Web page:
Contributed by: Wesley Hull Sunday, September 26 2021 @ 11:31 am ACST
It is one of the AFL/VFL’s most stirring theme songs – Melbourne’s song being belted out by the faithful at Optus Stadium in Perth after claiming the club’s thirteenth premiership after a 57-year drought.
Last night people across the world were able to join in song with the Demons as emotions ran a faction higher than normal as droughts were broken, curses lifted, debts paid, potential realised and dreams came true.
I knew the words, having been to every Port Melbourne flag from 1974 to 1982 – six flags in nine years, all at the grand old Junction Oval. Port had the same theme song and I belted it out with gusto, and my family, as we took out Oakleigh, Dandenong, Sandringham, Coburg and Preston – all comers. None could down The Boroughs, and the song resonated across Melbourne for years – and in our car on the way home. But it wasn’t often applied to the Melbourne Demons over that era.
In fact, over those same years, Melbourne won three of its wooden spoons and never reached finals. Their best was sixth place in 1976. Back then, the “team of the red and the blue” wasn’t so much Melbourne as their bayside VFA cousins, Port Melbourne.
But, I knew their song backwards. So last night, it was easy to bellow along with Demons everywhere as they savoured one of the great premiership performances – from 19 points down during the third quarter to a 74-point win kicking 16 or the last 17 goals of the match. This featured a third quarter burst of seven goals in sixteen minutes, and an incredible three goals in 31 seconds of playing time to end the third quarter. Emphatic took on a whole new footy meaning.
Their theme song is just ten lines in length, yet all words are powerful. The refrains of “it’s a grand old flag, it’s a high flying flag” are as well known as the club colours. The words “Ev’ry heart beats true for the red and the blue” are equally evocative and emotional. They tell a story that lurks within the flag win yesterday.
Every heart includes tragedy and triumph. The Demons played for every player to ever don the red and blue from every era, though modern audiences and supporters resonate with names like Troy Broadbridge, tragically killed in the 2005 tsunami. The great Jim Stynes, claimed too young by cancer, as was club legend Robbie Flower and former coach Dean Bailey. Every heart. Colin Sylvia taken too young. As was Sean Wight. Every heart. Neale Daniher helped mould this club before retiring as coach in 2007. In 2014, health issues with Motor Neurone Disease saw him become a source of inspiration for so many in and outside of the football world.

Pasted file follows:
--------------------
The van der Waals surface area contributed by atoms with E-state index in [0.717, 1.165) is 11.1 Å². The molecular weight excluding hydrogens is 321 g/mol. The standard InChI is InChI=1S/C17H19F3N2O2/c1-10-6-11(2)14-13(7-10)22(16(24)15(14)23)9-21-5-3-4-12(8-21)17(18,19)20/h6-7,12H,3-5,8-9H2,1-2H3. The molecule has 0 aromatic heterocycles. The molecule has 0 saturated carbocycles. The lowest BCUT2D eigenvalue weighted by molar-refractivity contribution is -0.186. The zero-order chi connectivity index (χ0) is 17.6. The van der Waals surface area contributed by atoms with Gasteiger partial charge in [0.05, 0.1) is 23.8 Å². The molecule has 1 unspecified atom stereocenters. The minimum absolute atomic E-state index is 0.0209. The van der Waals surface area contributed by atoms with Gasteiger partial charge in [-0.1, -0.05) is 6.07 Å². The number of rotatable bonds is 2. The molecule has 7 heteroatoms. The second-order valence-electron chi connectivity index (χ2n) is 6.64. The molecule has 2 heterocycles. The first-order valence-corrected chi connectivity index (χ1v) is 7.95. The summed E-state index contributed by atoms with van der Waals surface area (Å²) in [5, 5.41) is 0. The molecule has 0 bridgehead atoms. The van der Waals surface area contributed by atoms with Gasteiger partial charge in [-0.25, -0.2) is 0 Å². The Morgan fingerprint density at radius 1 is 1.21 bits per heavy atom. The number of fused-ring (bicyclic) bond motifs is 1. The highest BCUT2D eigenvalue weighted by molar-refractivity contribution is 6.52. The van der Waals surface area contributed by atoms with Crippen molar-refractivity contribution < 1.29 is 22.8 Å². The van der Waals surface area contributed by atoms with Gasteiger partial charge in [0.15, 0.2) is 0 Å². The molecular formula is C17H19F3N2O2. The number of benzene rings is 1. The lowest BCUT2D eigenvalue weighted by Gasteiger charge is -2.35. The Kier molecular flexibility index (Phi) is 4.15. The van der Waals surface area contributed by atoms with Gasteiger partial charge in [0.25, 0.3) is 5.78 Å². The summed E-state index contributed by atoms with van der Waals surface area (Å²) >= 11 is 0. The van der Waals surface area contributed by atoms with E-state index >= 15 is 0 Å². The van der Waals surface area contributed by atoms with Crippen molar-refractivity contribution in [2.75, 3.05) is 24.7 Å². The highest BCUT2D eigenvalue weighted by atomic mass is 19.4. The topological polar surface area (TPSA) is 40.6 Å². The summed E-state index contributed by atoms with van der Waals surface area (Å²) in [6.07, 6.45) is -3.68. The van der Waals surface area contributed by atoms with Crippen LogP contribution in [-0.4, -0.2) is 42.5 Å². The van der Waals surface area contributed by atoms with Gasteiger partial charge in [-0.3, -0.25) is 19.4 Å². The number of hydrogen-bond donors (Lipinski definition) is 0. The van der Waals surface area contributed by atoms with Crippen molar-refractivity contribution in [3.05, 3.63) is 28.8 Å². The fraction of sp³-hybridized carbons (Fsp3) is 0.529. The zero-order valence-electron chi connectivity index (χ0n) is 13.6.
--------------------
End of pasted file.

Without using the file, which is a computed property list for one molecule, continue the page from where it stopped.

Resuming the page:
But that concept of “every heart” can just as aptly be applied to the 23 players who had their own stories as they took the field. Two club giants, captain Max Gawn and Norm Smith Medal winner Christian Petracca fought back from near career-ending knee injuries to be leaders on one of the club’s greatest days. Ben Brown was rejected by North Melbourne, only to find a flag with the Dees. Michael Hibberd went through the agonies of the Essendon supplements saga, leaving to start anew as a Demon. He even stated he was playing for the “Essendon 34” last night – the reference to all suspended players from the saga.
Steven May and Jake Lever left their original clubs – the Suns and Crows – lured by the prospect of success. It didn’t happen immediately, but it did happen. Likewise, Ed Langdon. Jack Viney did what his dad, Todd, couldn’t – hold a premiership cup aloft. What were the Demons thinking at the 2015 draft when they turned their backs on names like Parish, McKay, Hopper, Rioli and Charlie Curnow to grab a less heralded Clayton Oliver with pick #4? Now we know.
A year ago, Tom McDonald was seconds away from finding a new home. Now he has a premiership medal. Angus Brayshaw’s concussion issues threatened his career. Not any more. Charlie Spargo is a fourth-generation VFL/AFL player with his dad a former Brisbane Bear, grandfather a Bulldog and great-grandfather also a Bulldog and Demon. A story of family history. Jake Bowey’s seventh AFL match was a 17-possession premiership win.
That’s more than a dozen stories. Every heart. There are others equally deserving. Then, of course, there’s coach Simon Goodwin. Groomed by Paul Roos, then critically doubted as the right man for the job, Goodwin stayed true and is now a Jock McHale Medal winner.
Every premiership winning team has similar stories. But, somehow, the “heart beats true” that refers to the 2021 Demons is a heart worn on the sleeve arguably more so than any other winner.
The Melbourne Demons are not only deserving premiers, they are also a club that has faced history eye to eye and prevailed. Barassi would be proud. Truscott would be proud. Flower would be proud. Norm Smith would be proud. Gary Lyon. Hassa Mann. Ivor-Warne-Smith. Alan La Fontaine. Laurie Mithen. Fred Fanning. Jim Stynes.
And, Yes, Nathan Jones would be proud.
Every Heart Beats True.